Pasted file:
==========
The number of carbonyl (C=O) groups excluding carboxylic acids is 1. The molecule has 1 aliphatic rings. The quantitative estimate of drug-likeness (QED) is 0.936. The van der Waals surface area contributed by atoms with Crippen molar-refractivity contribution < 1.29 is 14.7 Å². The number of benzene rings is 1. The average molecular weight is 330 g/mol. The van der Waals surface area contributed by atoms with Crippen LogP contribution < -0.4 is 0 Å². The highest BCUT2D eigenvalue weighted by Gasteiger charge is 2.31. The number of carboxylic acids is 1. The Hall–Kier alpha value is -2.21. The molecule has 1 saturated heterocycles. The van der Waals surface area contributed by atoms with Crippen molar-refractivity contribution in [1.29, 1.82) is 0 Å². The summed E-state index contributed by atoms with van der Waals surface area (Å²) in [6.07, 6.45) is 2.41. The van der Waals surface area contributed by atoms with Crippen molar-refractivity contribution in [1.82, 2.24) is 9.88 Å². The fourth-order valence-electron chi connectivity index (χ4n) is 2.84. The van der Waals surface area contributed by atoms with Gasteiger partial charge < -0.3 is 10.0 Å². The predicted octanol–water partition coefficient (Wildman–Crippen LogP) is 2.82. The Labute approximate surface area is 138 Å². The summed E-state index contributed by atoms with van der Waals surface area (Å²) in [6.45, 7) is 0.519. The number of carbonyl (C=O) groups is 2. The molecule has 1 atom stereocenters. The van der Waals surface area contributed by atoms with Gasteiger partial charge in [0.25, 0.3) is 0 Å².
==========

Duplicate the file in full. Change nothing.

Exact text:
The number of carbonyl (C=O) groups excluding carboxylic acids is 1. The molecule has 1 aliphatic rings. The quantitative estimate of drug-likeness (QED) is 0.936. The van der Waals surface area contributed by atoms with Crippen molar-refractivity contribution < 1.29 is 14.7 Å². The number of benzene rings is 1. The average molecular weight is 330 g/mol. The van der Waals surface area contributed by atoms with Crippen LogP contribution < -0.4 is 0 Å². The highest BCUT2D eigenvalue weighted by Gasteiger charge is 2.31. The number of carboxylic acids is 1. The Hall–Kier alpha value is -2.21. The molecule has 1 saturated heterocycles. The van der Waals surface area contributed by atoms with Crippen molar-refractivity contribution in [1.29, 1.82) is 0 Å². The summed E-state index contributed by atoms with van der Waals surface area (Å²) in [6.07, 6.45) is 2.41. The van der Waals surface area contributed by atoms with Crippen molar-refractivity contribution in [1.82, 2.24) is 9.88 Å². The fourth-order valence-electron chi connectivity index (χ4n) is 2.84. The van der Waals surface area contributed by atoms with Gasteiger partial charge < -0.3 is 10.0 Å². The predicted octanol–water partition coefficient (Wildman–Crippen LogP) is 2.82. The Labute approximate surface area is 138 Å². The summed E-state index contributed by atoms with van der Waals surface area (Å²) in [6.45, 7) is 0.519. The number of carbonyl (C=O) groups is 2. The molecule has 1 atom stereocenters. The van der Waals surface area contributed by atoms with Gasteiger partial charge in [0.25, 0.3) is 0 Å².